The Crazy Magnet—Clark Humphrey

It’s not easy being a Crazy Magnet. 

I know you probably never believed it WAS, but you might have assumed there was at least as much wild antic fun as there was scary drama. Maybe when I’m a few years older it will seem that way in retrospect. 

But for now, it’s still fresh and tender. Not tender as in sweet; tender as in sore.

Which crazy should I start with? Not the regular everyday crazy. Not the one who proclaimed me to be her honorary gay friend even as I was hitting on her (or trying to). 

And not the actually diagnosed as “crazy” crazy; complete with the wrist cutting and the stints in the psych ward and the insistence that a total stranger had bugged apartment and was listening in on everything. That would be too easy.

It’s the in-between crazy that’s the most, er, “interesting.”

It’s the crazy that seems normal until you accidentally step on a Crazy Cue. 

Like when A. asked if I could be with her when she went to a doctor’s appointment. 

She told me when and where. She said it was probably nothing, but she wanted someone to hold her hand just in case. 

I asked what I thought was an innocent question.

I asked how long it would take.

Zero to inflamed in 0.3 seconds. That’s how long it took.

“How DARE you ask that! I pour my heart out to you and all you can think of is how inconvenient it’ll be. It’s my fucking LIFE at stake [it was really a routine follow up about a broken foot], and all you can say is [impersonating a flippant, sarcastic voice I had NOT used] ‘how long will it take’. My heart just SANK straight down to the FLOOR. Just LEAVE. NOW. NOW!”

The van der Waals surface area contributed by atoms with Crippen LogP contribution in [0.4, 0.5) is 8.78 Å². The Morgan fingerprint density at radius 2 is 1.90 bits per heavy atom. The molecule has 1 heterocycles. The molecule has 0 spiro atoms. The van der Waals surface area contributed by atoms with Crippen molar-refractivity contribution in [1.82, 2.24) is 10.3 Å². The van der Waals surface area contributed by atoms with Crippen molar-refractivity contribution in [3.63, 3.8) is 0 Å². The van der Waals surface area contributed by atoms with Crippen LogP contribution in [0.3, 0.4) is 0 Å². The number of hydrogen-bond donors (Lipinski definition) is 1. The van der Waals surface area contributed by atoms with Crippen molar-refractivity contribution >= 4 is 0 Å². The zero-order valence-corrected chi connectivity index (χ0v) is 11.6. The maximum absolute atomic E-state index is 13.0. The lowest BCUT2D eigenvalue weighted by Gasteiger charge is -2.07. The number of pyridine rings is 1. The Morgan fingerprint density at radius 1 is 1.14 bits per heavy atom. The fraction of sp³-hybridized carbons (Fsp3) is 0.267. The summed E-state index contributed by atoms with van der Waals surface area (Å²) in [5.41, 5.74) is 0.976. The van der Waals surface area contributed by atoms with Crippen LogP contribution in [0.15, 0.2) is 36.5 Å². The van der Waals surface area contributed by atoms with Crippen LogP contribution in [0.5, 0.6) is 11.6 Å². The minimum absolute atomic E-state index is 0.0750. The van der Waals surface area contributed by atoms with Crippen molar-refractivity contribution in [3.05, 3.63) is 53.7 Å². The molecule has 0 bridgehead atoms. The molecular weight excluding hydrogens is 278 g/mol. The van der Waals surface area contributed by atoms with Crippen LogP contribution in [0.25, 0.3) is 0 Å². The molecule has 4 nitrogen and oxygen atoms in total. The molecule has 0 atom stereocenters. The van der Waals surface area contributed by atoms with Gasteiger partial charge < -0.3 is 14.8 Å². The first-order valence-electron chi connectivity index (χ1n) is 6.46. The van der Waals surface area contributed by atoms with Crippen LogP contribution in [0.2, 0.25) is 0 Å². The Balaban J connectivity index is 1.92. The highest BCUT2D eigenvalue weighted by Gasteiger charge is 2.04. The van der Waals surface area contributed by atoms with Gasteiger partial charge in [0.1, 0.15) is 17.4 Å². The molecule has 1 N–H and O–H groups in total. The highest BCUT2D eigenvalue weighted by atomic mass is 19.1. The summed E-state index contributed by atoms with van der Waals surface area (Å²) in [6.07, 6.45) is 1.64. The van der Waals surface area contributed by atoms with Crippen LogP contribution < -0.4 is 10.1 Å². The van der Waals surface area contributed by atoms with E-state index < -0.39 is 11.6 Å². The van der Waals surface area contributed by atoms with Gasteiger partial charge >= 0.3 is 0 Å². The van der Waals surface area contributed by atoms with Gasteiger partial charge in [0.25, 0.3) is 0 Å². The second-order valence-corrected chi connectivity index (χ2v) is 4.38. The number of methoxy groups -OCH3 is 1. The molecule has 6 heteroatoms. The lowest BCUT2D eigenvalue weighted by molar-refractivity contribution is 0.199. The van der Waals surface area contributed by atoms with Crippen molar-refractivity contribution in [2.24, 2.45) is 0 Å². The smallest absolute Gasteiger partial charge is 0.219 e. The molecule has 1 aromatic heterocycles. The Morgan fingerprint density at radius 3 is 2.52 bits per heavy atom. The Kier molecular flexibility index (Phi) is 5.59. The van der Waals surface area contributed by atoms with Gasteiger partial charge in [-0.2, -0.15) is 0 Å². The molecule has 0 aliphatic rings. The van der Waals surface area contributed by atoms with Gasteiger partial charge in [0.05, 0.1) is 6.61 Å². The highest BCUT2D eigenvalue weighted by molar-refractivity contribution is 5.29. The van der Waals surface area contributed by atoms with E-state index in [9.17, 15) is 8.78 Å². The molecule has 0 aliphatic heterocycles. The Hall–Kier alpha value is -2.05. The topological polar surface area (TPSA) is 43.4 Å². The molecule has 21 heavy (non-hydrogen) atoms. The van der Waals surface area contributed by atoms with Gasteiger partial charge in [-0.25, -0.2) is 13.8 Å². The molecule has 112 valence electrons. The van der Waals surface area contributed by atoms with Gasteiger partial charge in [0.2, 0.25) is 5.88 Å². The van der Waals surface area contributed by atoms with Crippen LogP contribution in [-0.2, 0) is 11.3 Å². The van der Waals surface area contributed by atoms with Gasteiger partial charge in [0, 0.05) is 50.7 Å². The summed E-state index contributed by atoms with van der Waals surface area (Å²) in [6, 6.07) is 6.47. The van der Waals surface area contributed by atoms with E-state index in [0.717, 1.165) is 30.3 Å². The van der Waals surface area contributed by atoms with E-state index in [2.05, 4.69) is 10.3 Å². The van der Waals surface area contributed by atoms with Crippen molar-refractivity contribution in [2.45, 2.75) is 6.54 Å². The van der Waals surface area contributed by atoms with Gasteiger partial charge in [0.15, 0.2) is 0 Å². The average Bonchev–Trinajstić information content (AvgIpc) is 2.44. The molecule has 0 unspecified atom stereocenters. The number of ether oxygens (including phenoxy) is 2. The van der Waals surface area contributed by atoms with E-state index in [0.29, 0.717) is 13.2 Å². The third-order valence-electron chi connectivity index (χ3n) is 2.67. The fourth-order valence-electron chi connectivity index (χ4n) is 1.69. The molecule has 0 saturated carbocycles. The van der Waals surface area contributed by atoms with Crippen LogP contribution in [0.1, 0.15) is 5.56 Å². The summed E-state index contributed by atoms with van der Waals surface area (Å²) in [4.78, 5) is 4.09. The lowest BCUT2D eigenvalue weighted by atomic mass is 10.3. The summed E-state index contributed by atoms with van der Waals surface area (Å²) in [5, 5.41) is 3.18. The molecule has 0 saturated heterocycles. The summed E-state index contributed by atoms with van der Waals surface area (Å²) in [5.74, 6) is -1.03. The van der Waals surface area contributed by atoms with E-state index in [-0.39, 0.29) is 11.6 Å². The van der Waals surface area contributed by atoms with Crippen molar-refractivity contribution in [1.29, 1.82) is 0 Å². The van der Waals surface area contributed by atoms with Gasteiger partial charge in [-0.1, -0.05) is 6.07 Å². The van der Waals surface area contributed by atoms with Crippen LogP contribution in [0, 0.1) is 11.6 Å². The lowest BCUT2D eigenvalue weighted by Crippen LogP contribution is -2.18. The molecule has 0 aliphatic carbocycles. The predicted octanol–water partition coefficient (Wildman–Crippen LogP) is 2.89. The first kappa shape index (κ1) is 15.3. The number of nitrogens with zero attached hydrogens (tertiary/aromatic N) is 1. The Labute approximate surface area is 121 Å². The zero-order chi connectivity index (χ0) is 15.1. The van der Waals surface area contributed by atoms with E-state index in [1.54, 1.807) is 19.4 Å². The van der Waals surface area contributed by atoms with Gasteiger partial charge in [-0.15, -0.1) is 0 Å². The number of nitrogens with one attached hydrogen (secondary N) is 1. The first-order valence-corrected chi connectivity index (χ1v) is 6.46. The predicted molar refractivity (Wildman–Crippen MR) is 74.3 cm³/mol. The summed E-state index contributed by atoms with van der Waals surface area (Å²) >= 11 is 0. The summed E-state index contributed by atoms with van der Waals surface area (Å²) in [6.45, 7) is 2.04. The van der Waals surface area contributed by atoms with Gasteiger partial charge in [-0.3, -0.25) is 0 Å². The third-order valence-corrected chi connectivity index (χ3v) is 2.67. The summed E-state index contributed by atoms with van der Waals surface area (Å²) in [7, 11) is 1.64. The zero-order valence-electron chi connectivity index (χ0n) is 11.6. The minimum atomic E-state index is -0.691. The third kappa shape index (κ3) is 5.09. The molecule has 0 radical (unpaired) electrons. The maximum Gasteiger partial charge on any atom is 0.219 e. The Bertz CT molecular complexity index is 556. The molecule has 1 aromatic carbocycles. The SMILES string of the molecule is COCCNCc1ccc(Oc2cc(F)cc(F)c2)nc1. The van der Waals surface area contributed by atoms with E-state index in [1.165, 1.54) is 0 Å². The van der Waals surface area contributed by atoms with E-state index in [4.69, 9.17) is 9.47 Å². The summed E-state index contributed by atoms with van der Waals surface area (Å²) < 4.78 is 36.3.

I left. She slammed the door after me.

Sure enough, at 11:45 the next night—she had no sense of other people’s schedules—I got drunk-dialed. No, she didn’t apologize, or explain herself, or ask me to explain myself. She went right ahead with new news (foot progressing steadily) and another date invite (lunch and errands, which I knew would turn into drinks and errands and drinks). 

You ask why I kept seeing her.

After the bloody mary breakfasts, and the at-home guzzling of plastic-jug vodka with Diet Pepsi.

After the half dazed road trips to Poulsbo and Lynnwood.

After she got kicked off the Leavenworth Christmas train for being disorderly (thankfully I wasn’t with her that day).

Long after I stopped having sex with her (yes, that was even crazier). 

Even after the 14-hour date that started at a QFC, wound up at a suburban cardroom, and eventually led to my minor panic attack.

I haven’t stopped asking myself the same question.

But when a guy told me about the L.A. strip club called Crazy Girls, I told him I’d never had to pay for that. Not with money anyway.


About bbcstudiowrites

This blog is me archiving the BBC Studio Writers Workshop.

Posted on November 20, 2012, in Uncategorized. Bookmark the permalink. Leave a comment.

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